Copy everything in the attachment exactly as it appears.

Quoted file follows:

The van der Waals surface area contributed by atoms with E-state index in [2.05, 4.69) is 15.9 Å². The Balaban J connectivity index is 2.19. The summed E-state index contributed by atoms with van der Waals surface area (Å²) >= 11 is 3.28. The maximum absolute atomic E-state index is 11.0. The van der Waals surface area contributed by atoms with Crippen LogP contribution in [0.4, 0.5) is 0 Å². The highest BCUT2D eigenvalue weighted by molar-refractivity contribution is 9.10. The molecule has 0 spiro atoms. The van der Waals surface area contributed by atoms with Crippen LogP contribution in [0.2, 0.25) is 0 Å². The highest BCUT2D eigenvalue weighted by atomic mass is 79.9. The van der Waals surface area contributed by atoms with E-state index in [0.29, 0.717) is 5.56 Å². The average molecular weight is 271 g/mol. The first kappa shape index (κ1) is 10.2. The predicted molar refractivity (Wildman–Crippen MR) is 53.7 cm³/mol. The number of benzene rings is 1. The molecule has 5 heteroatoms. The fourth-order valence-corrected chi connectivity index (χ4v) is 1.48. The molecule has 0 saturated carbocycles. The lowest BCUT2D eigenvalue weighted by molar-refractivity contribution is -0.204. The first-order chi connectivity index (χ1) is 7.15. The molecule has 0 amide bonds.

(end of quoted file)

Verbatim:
The van der Waals surface area contributed by atoms with E-state index in [2.05, 4.69) is 15.9 Å². The Balaban J connectivity index is 2.19. The summed E-state index contributed by atoms with van der Waals surface area (Å²) >= 11 is 3.28. The maximum absolute atomic E-state index is 11.0. The van der Waals surface area contributed by atoms with Crippen LogP contribution in [0.4, 0.5) is 0 Å². The highest BCUT2D eigenvalue weighted by molar-refractivity contribution is 9.10. The molecule has 0 spiro atoms. The van der Waals surface area contributed by atoms with Crippen LogP contribution in [0.2, 0.25) is 0 Å². The highest BCUT2D eigenvalue weighted by atomic mass is 79.9. The van der Waals surface area contributed by atoms with E-state index in [0.29, 0.717) is 5.56 Å². The average molecular weight is 271 g/mol. The first kappa shape index (κ1) is 10.2. The predicted molar refractivity (Wildman–Crippen MR) is 53.7 cm³/mol. The number of benzene rings is 1. The molecule has 5 heteroatoms. The fourth-order valence-corrected chi connectivity index (χ4v) is 1.48. The molecule has 0 saturated carbocycles. The lowest BCUT2D eigenvalue weighted by molar-refractivity contribution is -0.204. The first-order chi connectivity index (χ1) is 7.15. The molecule has 0 amide bonds.